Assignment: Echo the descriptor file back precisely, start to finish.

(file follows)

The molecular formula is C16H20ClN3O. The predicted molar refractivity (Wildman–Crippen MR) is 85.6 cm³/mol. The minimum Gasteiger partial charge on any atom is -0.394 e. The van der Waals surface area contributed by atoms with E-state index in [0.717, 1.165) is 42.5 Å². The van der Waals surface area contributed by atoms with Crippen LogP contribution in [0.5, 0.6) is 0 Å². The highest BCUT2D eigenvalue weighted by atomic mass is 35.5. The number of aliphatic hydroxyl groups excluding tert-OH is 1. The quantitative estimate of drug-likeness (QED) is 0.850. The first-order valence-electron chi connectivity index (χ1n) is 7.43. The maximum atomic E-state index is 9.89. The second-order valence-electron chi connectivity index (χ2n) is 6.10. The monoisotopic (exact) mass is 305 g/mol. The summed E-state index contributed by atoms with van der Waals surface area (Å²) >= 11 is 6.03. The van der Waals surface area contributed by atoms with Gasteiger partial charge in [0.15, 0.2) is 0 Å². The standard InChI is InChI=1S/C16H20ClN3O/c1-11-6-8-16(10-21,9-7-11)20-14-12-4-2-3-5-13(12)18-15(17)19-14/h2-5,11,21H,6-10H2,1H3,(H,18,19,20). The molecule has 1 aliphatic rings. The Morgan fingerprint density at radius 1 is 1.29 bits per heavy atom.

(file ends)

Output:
The molecular formula is C16H20ClN3O. The predicted molar refractivity (Wildman–Crippen MR) is 85.6 cm³/mol. The minimum Gasteiger partial charge on any atom is -0.394 e. The van der Waals surface area contributed by atoms with E-state index in [0.717, 1.165) is 42.5 Å². The van der Waals surface area contributed by atoms with Crippen LogP contribution in [0.5, 0.6) is 0 Å². The highest BCUT2D eigenvalue weighted by atomic mass is 35.5. The number of aliphatic hydroxyl groups excluding tert-OH is 1. The quantitative estimate of drug-likeness (QED) is 0.850. The first-order valence-electron chi connectivity index (χ1n) is 7.43. The maximum atomic E-state index is 9.89. The second-order valence-electron chi connectivity index (χ2n) is 6.10. The monoisotopic (exact) mass is 305 g/mol. The summed E-state index contributed by atoms with van der Waals surface area (Å²) >= 11 is 6.03. The van der Waals surface area contributed by atoms with Gasteiger partial charge in [0.15, 0.2) is 0 Å². The standard InChI is InChI=1S/C16H20ClN3O/c1-11-6-8-16(10-21,9-7-11)20-14-12-4-2-3-5-13(12)18-15(17)19-14/h2-5,11,21H,6-10H2,1H3,(H,18,19,20). The molecule has 1 aliphatic rings. The Morgan fingerprint density at radius 1 is 1.29 bits per heavy atom.